Monday, August 11, 2008

Loathing mounts as Russia reveals iron fist

The Financial Times reports:

The people of Tirdzsuzi, a settlement on a picturesque rural road, remember how things used to be with their neighbours in the town of Tskhinvali, 20km away.

Despite the fact that Tirdzsuzi is made up of ethnic Georgians, while Tskhinvali is composed largely of ethnic Ossetians, “this never used to bother anyone”, says Mabuku Sakulachvili, an elderly farmer. “We used to trade with them, we used to marry each other. There were never any problems.”

As he speaks an explosion a few kilometres away is a reminder that the town is just 6km from the front line. Russian troops were advancing through the South Ossetian breakaway region towards the settlement on Sunday, after capturing Tskhinvali from Georgian troops after days of fighting.

“Its those tanks,” says Mr Sakulachvili, waving his hand to indicate five Georgian T-72 tanks hidden – badly – in foliage. “The Russian jets must have found them.”

All along this road the occasional antennae sticking out of a tree is the only sign of the Georgian army deployed along the likely route of a Russian advance. With camouflage as their only defence, they are constant prey for Russian fighter aircraft darting through the skies, bombing almost with impunity.

Georgia’s air force lies in ruins, largely destroyed on runways within the first hours of the war.

Mr Sakulachvili’s son, Irakli, is in one of the units camped out on the road, a gangly youth wearing US-issue desert camouflage that he got during a seven-month stint with coalition troops in Iraq. He announces he cannot talk to reporters, and his comrades do the same.

The tiny Georgian army that all weekend has faced a far superior force of Russians has surprised its foes with its tenacity and skill. But its tiny core of a thousand or so fierce and professional fighters, trained by US and Israeli advisers, has been all but overwhelmed by the air power the Russians have brought to bear.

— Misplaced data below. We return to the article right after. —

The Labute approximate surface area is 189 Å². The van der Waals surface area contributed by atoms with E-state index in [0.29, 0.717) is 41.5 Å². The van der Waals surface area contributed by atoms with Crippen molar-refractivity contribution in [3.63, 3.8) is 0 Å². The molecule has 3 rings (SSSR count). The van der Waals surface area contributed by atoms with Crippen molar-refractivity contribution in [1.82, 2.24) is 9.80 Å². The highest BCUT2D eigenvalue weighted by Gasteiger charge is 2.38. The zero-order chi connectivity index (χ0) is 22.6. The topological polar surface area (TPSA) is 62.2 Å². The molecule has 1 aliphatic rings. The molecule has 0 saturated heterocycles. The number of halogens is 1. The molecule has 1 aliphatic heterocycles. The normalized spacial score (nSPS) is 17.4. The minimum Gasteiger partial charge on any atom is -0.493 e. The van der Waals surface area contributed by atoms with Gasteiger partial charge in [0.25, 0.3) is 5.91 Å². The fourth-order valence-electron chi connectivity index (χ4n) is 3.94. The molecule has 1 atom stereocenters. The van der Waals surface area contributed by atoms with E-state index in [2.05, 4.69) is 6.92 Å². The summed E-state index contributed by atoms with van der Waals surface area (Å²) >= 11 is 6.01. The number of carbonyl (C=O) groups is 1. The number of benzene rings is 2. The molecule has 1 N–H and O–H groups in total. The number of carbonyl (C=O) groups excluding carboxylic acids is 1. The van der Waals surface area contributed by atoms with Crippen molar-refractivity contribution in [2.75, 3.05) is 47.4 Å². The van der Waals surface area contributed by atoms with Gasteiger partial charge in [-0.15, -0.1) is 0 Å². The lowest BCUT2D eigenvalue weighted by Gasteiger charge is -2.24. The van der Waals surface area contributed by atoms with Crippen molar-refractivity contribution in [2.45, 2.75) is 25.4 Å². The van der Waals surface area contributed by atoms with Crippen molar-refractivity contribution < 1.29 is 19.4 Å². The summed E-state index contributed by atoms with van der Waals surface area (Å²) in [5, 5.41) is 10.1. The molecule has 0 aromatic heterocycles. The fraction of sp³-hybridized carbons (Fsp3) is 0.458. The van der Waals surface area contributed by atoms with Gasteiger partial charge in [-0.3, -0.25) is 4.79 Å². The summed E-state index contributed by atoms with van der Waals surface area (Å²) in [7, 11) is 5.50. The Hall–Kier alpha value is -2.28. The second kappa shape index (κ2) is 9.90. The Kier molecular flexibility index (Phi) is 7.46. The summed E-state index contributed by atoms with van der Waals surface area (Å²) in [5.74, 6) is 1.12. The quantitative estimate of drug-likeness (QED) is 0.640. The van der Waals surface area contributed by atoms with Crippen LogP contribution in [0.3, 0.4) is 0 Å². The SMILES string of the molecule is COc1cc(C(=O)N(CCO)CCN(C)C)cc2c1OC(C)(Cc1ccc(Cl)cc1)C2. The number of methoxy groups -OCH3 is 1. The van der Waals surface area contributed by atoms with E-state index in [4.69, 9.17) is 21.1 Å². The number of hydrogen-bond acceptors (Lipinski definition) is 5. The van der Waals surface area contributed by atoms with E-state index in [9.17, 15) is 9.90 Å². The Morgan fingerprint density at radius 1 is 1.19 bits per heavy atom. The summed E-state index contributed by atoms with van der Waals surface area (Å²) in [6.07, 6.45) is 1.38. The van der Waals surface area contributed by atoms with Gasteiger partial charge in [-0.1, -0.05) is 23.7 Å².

There is little to back up this professional force, which withdrew from their positions on Sunday in what was described by the government as a “tactical relocation”. The bulk of the forces on Sunday that lay along the road from Tskhinvali were conscripts and national guardsmen with a week of military training. Some were without uniforms and there was a desperate lack of vehicles: city buses and civilian cars were pressed into ­service.

In the regional centre of Gori, south of Tirdzsuzi and 30km from Tskhinvali, the situation is dire. Most residents left the city after Russian jets bombed the town on Saturday morning, hitting an army base but also three apartment buildings nearby. The bombs blasted through the buildings, hurling flaming bodies into the streets, residents say.

Two hospitals in the town are full of injured from the front, and sobbing mothers and wives wait for news of their loved ones. Reservists who a few days ago were bank tellers or janitors mill around gloomily, waiting for orders.

A unit of Georgian commandos, wearing bandanas and driving sleek four-wheel drives, show footage captured on a mobile phone of the wreckage of a Russian Tu-22 fighter bomber. The pilot of the aircraft, who survived, was shown on television soon afterwards.

Georgians are still in a state of shock and unsure why the conflict started. Most refuse to blame their president, Mikheil Saakashvili, for launching an offensive against the South Ossetian enclave on Thursday night, seemingly miscalculating that the Russian army would not intervene – or, if it did, that international pressure would force a quick ceasefire.

“He didn’t have a choice. He had to act as he did,” says Nina Rusadze, a press officer for the Georgian military.

Most back the Georgian government, saying their living standards have improved under Mr Saakashvili and that he deserves some credit for “making Georgia a normal country”.

The issue of Ossetian sovereignty is far from the thoughts of most Georgians, who do not seem to share the government’s preoccupation with it.

Mr Sakulachvili scratches his head and remembers fondly friendships with his Ossetian neighbours in Tskhinvali, but says things started to change after the fall of the Soviet Union and the brief civil war that the enclave fought to gain de facto independence from Georgia in 1991-92.

But even after that there was no hostility with his friends in Tskhinvali, he says. “The Ossetians have nothing to do with this,” he believes. “Its just the ­Russians.”

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